I prefer multi-party parliamentary democracies such as Israel or New Zealand given the increase of presidential power over the past hundred years in the US, or no effective government at all (Hong Kong, Singapore, Liechtenstein). Straight ticket voting discourages this development, especially when ballot access is limited.

    As I've said at Kevin's site, straight ticket doesn't even make sense when you have paper ballots as in Durham. Most voters pick the lesser of two evils, and if your party isn't running a candidate it will be harder to notice this unless "straight ticket" on a voting machine pulls the lever for you, thus making it obvious which choices are left unmarked.

    By Blogger KeepDurhamDifferent!, at 2:15 PM  

  • I would think that straight party ticket voting, especially in a parliamentary system where there is not "executive office" race at the top of the ticket, would be more helpful to the smaller parties gaining power at the margins, where their ability to create a majority in Parliament gives leverage, than in a system where both executive and legislative races are on the ballot.

    don't most parliamentary systems provide at least some seats for parties reaching a certain threshold of the vote, even if none of their individual candidates manages a majority in a constituency? Wouldn't that serve smaller parties better than the current system?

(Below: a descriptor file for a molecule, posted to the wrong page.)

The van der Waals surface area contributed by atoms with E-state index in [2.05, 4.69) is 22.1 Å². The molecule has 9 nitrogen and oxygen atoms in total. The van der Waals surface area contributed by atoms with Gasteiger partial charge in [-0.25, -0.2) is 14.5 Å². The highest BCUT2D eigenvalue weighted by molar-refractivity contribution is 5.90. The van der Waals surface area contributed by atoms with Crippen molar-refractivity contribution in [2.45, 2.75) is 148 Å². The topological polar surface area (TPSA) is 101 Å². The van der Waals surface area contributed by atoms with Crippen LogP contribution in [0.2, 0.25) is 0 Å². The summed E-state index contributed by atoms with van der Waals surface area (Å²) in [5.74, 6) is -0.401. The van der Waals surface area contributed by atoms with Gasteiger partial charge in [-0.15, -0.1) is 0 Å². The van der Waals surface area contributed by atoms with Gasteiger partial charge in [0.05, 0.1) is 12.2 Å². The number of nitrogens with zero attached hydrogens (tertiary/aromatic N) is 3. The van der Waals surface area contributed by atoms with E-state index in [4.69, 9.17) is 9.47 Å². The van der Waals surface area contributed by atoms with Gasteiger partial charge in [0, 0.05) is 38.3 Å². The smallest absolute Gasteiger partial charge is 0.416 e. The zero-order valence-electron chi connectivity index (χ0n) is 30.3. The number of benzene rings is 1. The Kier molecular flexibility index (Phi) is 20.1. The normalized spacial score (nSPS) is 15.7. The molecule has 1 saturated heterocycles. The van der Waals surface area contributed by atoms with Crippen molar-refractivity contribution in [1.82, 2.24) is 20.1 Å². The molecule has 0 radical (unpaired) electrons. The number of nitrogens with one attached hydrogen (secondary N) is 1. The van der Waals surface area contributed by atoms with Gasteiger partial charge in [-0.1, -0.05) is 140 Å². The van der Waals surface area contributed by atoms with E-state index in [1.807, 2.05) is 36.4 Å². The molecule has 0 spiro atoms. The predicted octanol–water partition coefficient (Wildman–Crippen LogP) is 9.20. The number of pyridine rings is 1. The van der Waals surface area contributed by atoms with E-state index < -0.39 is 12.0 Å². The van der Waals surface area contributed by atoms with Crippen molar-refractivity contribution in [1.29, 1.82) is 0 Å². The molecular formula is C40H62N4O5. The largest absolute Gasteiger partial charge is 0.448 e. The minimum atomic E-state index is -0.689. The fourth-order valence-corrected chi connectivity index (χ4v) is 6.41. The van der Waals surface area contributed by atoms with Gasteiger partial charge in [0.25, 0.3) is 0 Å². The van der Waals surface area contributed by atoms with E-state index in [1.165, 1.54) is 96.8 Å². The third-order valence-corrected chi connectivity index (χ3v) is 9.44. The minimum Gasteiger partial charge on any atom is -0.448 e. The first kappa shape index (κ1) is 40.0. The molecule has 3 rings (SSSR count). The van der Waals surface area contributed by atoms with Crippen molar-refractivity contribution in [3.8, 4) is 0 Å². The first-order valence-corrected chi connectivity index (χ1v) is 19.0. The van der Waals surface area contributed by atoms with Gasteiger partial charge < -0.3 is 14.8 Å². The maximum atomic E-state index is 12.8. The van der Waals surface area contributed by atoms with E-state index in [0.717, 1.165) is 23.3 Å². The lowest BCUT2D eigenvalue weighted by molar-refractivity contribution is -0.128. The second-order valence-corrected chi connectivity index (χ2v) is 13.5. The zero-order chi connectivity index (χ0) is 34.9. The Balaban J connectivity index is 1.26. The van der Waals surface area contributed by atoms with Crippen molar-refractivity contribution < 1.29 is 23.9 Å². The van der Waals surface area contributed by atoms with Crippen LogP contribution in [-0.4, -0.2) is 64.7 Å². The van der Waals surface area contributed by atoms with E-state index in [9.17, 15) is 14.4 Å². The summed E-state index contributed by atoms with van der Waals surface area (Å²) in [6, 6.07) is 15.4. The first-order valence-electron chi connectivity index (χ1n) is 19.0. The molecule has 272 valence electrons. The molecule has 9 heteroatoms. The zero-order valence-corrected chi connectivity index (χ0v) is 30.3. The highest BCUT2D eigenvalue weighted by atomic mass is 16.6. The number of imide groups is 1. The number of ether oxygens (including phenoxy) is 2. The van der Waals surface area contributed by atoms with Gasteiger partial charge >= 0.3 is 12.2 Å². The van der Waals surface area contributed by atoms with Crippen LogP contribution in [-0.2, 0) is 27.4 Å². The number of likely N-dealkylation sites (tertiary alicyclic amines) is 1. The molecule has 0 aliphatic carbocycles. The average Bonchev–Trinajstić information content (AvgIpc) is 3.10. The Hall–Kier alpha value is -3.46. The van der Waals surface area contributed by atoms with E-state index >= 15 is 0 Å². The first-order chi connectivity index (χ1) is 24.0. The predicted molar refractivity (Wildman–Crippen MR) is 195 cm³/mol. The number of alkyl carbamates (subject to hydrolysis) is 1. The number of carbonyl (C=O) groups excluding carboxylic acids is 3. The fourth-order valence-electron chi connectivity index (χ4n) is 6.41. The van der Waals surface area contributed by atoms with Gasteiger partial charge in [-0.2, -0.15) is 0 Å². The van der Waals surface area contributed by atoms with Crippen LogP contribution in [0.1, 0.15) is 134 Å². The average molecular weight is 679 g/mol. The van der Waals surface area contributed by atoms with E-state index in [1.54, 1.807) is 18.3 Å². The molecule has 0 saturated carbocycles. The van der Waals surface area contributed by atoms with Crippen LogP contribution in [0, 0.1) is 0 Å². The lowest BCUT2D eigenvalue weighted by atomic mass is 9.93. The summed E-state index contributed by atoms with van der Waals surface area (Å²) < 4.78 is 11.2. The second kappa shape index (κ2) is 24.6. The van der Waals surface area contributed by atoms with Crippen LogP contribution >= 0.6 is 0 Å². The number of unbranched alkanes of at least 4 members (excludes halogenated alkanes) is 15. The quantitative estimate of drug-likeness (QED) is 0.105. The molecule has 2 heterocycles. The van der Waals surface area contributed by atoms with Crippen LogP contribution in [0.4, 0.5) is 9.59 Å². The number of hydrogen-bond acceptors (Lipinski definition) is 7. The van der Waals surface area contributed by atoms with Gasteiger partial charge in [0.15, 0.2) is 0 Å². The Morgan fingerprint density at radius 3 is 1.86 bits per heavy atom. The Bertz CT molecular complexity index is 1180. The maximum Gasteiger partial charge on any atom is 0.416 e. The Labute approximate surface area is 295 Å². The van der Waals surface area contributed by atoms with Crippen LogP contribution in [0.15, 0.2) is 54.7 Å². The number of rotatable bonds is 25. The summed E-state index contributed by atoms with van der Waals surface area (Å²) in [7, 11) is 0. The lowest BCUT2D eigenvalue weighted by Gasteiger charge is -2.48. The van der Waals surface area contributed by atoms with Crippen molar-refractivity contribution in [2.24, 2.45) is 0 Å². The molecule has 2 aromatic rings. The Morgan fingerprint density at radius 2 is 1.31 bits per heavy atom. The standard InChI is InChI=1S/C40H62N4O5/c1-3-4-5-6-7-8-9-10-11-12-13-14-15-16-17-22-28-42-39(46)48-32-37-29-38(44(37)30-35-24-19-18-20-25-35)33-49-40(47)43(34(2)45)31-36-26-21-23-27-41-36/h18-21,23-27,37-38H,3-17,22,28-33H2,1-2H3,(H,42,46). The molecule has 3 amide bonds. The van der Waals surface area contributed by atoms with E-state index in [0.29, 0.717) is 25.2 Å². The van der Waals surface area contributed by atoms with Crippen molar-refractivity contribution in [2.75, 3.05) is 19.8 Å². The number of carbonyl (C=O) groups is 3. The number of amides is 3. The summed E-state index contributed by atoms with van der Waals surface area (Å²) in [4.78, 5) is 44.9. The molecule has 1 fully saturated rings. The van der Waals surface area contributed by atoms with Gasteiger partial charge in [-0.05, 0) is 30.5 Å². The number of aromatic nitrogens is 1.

By Blogger Barry, at 2:27 PM  

  • Yes, they do, and yes it does.

    I think proportional representation is a fine idea, but to implement it here would almost certainly require a Constitutional amendment. (I realize the link you posted said that isn't true, but I'm not sure I'd take that for granted.)

    Of course, even Ron Paul has pointed out that "changing the Constitution is constitutional".

    By Blogger Brian, at 2:39 PM  

  • I am a die hard Democrat, but I don't like straight ticket voting because it encourages people NOT to educate themselves on the down ballot candidates and, as history has shown us, there are, unfortunately, more than a few corrupt Democrats in North Carolina with some of them even ore conservative than their Republican counterparts.

    I especially don't like straight ticket voting in a 1-party town like Durham, where local PAC's can ram some truly odious people down your throats under the banner of the Democratic Party: Nifong, Peterson and Bowser come to mind. Not to mention the occasional Dem scumbags who don't have he nerve to run themselves but put other people up instead: they use the system and I don't feel like letting them get away with it.

    Beyond that, sometimes you have a Republican incumbent who has done a good job in some minor office and they get swept out because of straight ticket voting and I don't feel that's fair -- check out the Charlotte Observer political menu for a look at what happened to their Register of Deeds under those circumstances this past election. The woman had, by all accounts, been a great register of deeds with her affiliation irrelevant to the job, but staight ticket voting by people who had no idea who she was and what kind of job she'd done, sent her packing. I don't like that.